Licensing IP from KUCTC

When working with partners large or small, KUCTC’s approach to licensing is grounded in 5 key concepts:

  1. We want to understand: Understanding the value of our intellectual property, how our partners will create new value, and how KU will share in that value.
  2. We work to find balance: Our licensing terms should balance risk and reward for both parties, resulting in a “win-win” scenario.
  3. We must be creative: Opportunities differ, and that offers KUCTC a chance to be creative in structuring licenses.
  4. We move with a sense of urgency: We prioritize moving licenses forward in a timely and responsible manner.
  5. We’re in this together: We recognize that if successful, KUCTC and our licensees will work together for many years.

We strive to be transparent when engaging with our partners. While many agreements require negotiation, here you can find templates for our most common agreement templates. We hope these can help our partners gain a better understanding of licensing IP from KUCTC.

Ready to get started? Find technologies ready to license by browsing our KU Intellectual Property Available portfolio.

Licensing FAQs

Have questions? Find answers to the most frequently asked questions here.

KU maintains a database of technologies available for licensing. Contact one of the licensing managers, or call 785-864-6401 if you’re interested in learning more.

A license agreement provides a company the right to use KU-owned intellectual property to develop and/or commercialize (bring products and/or services to the market).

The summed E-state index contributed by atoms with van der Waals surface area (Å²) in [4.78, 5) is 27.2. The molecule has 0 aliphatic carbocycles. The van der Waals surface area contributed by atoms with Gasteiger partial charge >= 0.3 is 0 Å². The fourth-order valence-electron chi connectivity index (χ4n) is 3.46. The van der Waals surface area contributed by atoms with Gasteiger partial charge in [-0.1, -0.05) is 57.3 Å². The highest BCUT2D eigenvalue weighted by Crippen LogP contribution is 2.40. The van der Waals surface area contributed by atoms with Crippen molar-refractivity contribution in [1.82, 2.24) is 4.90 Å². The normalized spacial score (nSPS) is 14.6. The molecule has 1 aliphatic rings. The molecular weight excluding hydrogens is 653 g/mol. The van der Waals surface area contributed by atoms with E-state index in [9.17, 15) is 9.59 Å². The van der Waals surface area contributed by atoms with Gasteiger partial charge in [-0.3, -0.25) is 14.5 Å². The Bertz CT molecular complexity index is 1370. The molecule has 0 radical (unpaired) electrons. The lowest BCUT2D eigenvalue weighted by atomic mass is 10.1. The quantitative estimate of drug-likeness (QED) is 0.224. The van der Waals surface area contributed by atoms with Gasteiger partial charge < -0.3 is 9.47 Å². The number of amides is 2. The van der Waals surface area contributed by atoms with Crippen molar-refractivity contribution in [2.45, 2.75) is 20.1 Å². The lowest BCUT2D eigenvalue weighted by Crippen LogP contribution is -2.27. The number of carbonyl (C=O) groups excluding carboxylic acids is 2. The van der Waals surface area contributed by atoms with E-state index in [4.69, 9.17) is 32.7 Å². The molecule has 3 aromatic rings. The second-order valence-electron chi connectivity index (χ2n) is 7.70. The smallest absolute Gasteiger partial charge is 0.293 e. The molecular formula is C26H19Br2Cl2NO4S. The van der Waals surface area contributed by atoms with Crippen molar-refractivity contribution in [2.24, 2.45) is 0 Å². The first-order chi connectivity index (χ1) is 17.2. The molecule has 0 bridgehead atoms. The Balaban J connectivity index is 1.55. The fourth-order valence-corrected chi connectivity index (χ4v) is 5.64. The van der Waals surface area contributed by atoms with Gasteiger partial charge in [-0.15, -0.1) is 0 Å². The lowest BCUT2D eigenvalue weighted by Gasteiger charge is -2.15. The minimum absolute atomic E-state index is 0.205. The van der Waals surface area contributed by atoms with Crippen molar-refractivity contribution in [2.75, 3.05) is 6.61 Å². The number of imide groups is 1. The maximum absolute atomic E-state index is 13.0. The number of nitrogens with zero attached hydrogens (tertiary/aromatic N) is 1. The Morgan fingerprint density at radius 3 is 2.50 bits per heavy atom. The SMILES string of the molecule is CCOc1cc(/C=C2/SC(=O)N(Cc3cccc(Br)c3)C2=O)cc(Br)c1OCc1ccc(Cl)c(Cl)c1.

The license agreement typically includes the following terms:

  • License fee
  • Field of use
  • Payments of patent costs
  • Commercial diligence / Development milestones
  • Royalty on sales
  • Minimum royalty

See Swift Startup License terms and requirements for additional information.

Since each emerging technology has different market value, the cost for a license is determined by a licensing manager. KU uses industry standards for terms, royalties, and stage of development.

Generally, licensing a KU technology involves three expenses:

  1. Licensing fee
  2. Patent costs (past and future)
  3. Royalties

The license fees and “past” patent cost reimbursement are due after executing the agreement. Royalties are paid to KU when a product is sold.

Royalties are calculated on a percentage-of-sales or fee-per-unit basis. KU expects a minimum royalty each year after an agreed upon development period. The minimum royalty is included in the license agreement to encourage timely commercialization and active marketing of the technology. It’s set at a relatively low amount compared to the expected royalties. Any royalties earned offset the minimum royalty and are not an additional fee.

To help facilitate a smooth transition from university to startup, KU Center for Technology Commercialization offers a simplified, ready-to-use license agreement (called Swift) that can be a fit for many KU-affiliated startup companies developing KU-patented intellectual property.

For details on eligibility requirement and the Swift licensing process visit the Swift Licensing Page

The license fees and “past” patent cost reimbursement are due after executing the agreement. Royalties are paid to KU when a product is sold.